About Kirsten Marcum

Kirsten Marcum Articles written 27

Articles written by Kirsten Marcum

The Decider

Sandra Leung stepped in when Bristol-Myers Squibb took the heat

Sandra Leung was promoted to interim general counsel of Bristol-Myers Squibb during a late-night phone call in September 2006. It was two months after the FBI had raided the pharmaceutical company’s Manhattan offices while investigating a collusion involving its top-selling drug, Plavix. At the urging of the company’s government-appointed monitor—implemented the previous year, after a $2 billion accounting scandal—its CEO and general counsel had just stepped down. Bristol-Myers was …

Palin in Comparison

Lisa Palin stood up for an attempted rape victim and helped set an important precedent in the process

Lisa Palin is barely five years into her career, but she has already set foot on some rarely traveled legal paths. While working a pro bono case, she became one of the first attorneys in Massachusetts to oppose a motion to view an attempted rape victim’s privileged psychiatric records under the revised protocol established in Commonwealth v. Dwyer. In a case brought by the district attorney against the alleged perpetrator, the defendant’s lawyer made a motion for access to the victim’s …

Corps Values

Amy Manzelli brings a love of the environment and her Peace Corps can-do attitude to the law

Amy Manzelli can’t remember a time when she didn’t feel closely connected to the outdoors—and environmental issues. As a child growing up on Massachusetts’ South Shore, she spent hours roaming the nearby woods and cranberry bogs. Her father, a teacher during the school year, was a fisherman and lobsterman in the summer, and Manzelli spent many days with him out on the boat. But when her younger sister was diagnosed with skin cancer and Manzelli wondered if it had been caused by the …

Wright Makes Might

Valerie Wright lends her strength to those in need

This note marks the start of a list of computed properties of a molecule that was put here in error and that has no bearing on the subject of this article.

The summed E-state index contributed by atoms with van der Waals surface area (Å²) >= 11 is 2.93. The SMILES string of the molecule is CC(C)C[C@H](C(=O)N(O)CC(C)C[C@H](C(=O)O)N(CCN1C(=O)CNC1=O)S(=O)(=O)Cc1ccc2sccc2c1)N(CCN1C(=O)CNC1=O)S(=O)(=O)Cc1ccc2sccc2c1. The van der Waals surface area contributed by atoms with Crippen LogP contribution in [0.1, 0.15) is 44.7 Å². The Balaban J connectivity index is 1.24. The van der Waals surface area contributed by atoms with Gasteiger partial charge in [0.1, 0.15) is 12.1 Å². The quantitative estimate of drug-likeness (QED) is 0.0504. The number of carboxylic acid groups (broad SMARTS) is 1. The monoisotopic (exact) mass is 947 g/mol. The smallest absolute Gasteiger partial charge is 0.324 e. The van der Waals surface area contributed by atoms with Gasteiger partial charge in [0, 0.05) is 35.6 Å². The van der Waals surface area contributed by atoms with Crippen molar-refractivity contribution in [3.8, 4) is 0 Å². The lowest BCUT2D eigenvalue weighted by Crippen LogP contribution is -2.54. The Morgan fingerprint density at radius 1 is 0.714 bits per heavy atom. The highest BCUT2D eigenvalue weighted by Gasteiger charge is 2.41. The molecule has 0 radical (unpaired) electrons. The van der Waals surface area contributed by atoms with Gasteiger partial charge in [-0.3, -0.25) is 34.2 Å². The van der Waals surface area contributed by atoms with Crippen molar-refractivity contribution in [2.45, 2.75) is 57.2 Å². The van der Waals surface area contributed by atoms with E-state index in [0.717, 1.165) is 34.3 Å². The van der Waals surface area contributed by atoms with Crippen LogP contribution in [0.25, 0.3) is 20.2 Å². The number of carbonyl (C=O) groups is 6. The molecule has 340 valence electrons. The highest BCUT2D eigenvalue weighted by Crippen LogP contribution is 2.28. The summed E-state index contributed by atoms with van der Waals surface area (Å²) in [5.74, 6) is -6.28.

Valerie Wright still remembers what the woman in the Yale career center told her when she heard that the biology major wanted to find a nonprofit job in public health: “She said: ‘Good luck. That’s like pulling teeth from a hen,’” recalls Wright. “Then she pointed me to a couple of binders in the corner.” In the binders, Wright—then a volunteer with the AIDS Project New Haven—found an ad for a health advocacy fellow position at the Medicare Beneficiaries Defense Fund (now …

In the Express Lane

How Louise Parent moved up the AmEx corporate ladder

Thirty-two years ago in New York, Louise Parent watched the moon rise over the Empire State Building from her office in Midtown. She was in her early 20s, just out of law school. It was Saturday night and it was her birthday. The last place she wanted to be was at her desk. After triumphant turns at both Smith College and Georgetown Law, she now found herself in an unfamiliar environment. There were only a few female attorneys at the firm. Some partners even thought she had unfairly taken a …

Hanging Their Own Shingles

For some lawyers, big-firm life represents a kind of security. For others, what's more important is independence, autonomy and flexibility. We spoke with three young attorneys practicing at small or solo firms to see what life is like on their own.